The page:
Authors: Judith E French
CRITICS PRAISE JUDITH E. FRENCH!
“Combining strong, fully developed characters, colorful descriptive locales, and a beautifully haunting romance,
is a must-read.”
—Midwest Book Review
is an exhilarating ride through the deserts of Egypt as a woman and a man fight for all they believe in against the might of a king.”
—A Romance Review
“This sequel to
is packed full of vivid historical details that will transport the reader back to mystical Egypt. A great read!”
—The Best Reviews
“Historical fiction fans will have a feast!”
“Judith French has skillfully crafted not only a top-notch romance but an excellent work of historical fiction.”
—A Romance Review
—Romance Reviews Today
“Extremely compelling . . . [this book is] a difficult one to put down.”
is a strong historical tale . . . action packed.”
—Midwest Book Review
A DEADLY GAME
The Game Master regretted that it had been impossible to remove Tracy’s body from the scene. A single finger hardly qualified as a trophy of . . . of . . . He chewed his lower lip thoughtfully. Ah, yes, a trophy of
Poor little sophomore, a mere pawn sacrificed in a larger game, that of his next quarry,
He had great hopes for her. “Yes.” The Game Master smiled. “With a little assistance, the professor might prove my finest and most satisfying adversary.”
The third crab pot lay some distance away. He’d saved the best for last, and anticipation made his hands tremble as he pulled up the wire cage containing
“Ah,” he crooned as the water drained away, leaving his prize gleaming ivory in the mist. “So many of you waiting for me . . . So many women, and all I have to do is collect them.”
books by Judith E. French:
For my brother, Paul F. Donahue, Lt., Delaware State Police, retired, with love and thanks for answering my endless questions and for your unfailing support through the years.
Dorchester Publishing Co., Inc.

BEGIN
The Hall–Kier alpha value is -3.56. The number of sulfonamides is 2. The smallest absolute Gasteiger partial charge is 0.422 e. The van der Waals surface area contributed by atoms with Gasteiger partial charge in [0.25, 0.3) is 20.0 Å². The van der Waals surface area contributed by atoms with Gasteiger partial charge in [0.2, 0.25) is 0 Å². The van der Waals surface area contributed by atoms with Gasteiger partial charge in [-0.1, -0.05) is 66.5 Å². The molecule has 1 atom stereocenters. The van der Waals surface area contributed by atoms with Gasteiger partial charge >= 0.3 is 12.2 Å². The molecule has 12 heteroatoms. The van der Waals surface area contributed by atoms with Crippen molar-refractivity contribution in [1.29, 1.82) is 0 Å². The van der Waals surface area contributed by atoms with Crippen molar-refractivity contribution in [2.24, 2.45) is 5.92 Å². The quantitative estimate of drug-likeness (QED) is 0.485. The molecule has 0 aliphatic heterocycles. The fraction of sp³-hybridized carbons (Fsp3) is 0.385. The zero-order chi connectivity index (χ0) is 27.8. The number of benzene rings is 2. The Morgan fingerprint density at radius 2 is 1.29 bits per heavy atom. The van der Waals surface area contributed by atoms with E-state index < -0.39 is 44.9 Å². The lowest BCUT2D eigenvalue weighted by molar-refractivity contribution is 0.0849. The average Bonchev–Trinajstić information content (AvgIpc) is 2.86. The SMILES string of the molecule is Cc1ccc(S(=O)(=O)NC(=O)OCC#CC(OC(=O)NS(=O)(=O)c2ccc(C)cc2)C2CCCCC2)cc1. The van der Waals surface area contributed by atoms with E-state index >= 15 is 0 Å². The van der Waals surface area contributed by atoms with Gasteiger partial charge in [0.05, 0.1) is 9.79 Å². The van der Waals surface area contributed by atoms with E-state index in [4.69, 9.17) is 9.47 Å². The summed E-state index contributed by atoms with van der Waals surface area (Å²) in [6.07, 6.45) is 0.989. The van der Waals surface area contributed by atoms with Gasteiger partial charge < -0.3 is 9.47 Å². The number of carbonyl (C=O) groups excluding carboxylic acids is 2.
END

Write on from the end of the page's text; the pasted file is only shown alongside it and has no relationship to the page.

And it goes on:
200 Madison Avenue
New York, NY 10016
Copyright © 2005 by Judith E. French
All rights reserved. No part of this book may be reproduced or transmitted in any form or by any electronic or mechanical means, without the written permission of the publisher, except where permitted by law. The scanning, uploading, and distribution of this book via the Internet or via any other means without the permission of the publisher is illegal and punishable by law. Please purchase only authorized electronic editions, and do not participate in or encourage electronic piracy of copyrighted materials. Your support of the author’s rights is appreciated.
This is a work of fiction. Names, characters, places, and incidents are either the product of the author’s imagination or are used fictitiously. Any resemblance to actual persons, living or dead, events, or locales is entirely coincidental.
Trade ISBN: 978-1-4285-1734-9
E-book ISBN: 978-1-4285-1726-4
First Dorchester Publishing, Co., Inc. edition: June 2005
The “DP” logo is the property of Dorchester Publishing Co., Inc.
Printed in the United States of America.
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Somerville College, Dover, Delaware
Tracy Fleming stopped outside of her history professor’s office and glanced at her watch. She was a few minutes early for her seven-o’clock appointment, but the door was open several inches. Hesitantly, she knocked.
“Good morning,” called a muffled voice. “Come in.”
Tracy pushed open the door and blinked. No lights were on, and the blinds were closed, making the room dim after the brightly lit hallway. “Thanks for seeing me on such short notice.” She stepped inside and shifted her load of library books to one hip. “It’s important, or I wouldn’t bother you.”
Thinking the professor must be using the copy machine in an alcove in the far corner of the office, Tracy moved past the desk. “It’s about my research paper,” she said. “I know it’s due on Friday, but I’ve got this jerk ex-boyfriend, and—”
The tall figure rose out of the shadows like a malevolent ghost.
Tracy opened her mouth to scream, but a fist slammed into her midsection, knocking the air out of her, making it impossible to utter more than a strangled whimper. She would have fallen from the force of the blow, but her attacker lunged past and seized her from behind.
One hard hand clamped over her mouth, and he leaned close to whisper in her ear. “Game’s over, Sophomore. You lose.”
Terror lent her strength. She drove an elbow into his ribs and tried to wrench free, but he arched her neck back and slashed once across her throat. Tracy felt an odd sensation of cold against her bared flesh as pinwheels of light exploded in her brain. A tide of blackness flooded her head, and then the wave receded, leaving nothing at all.
He released her, thrusting the body away so that it tumbled forward onto the carpet. Thin ribbons of light seeping between the blinds revealed a splash of liquid on his glove. For an instant, he regarded the crimson color like another man might a rare jewel. Then he smiled, lowered his head, and licked the drops from the back of his hand.
The blood was warm and slightly salty.
He liked the taste.
Somerville College, Dover, Delaware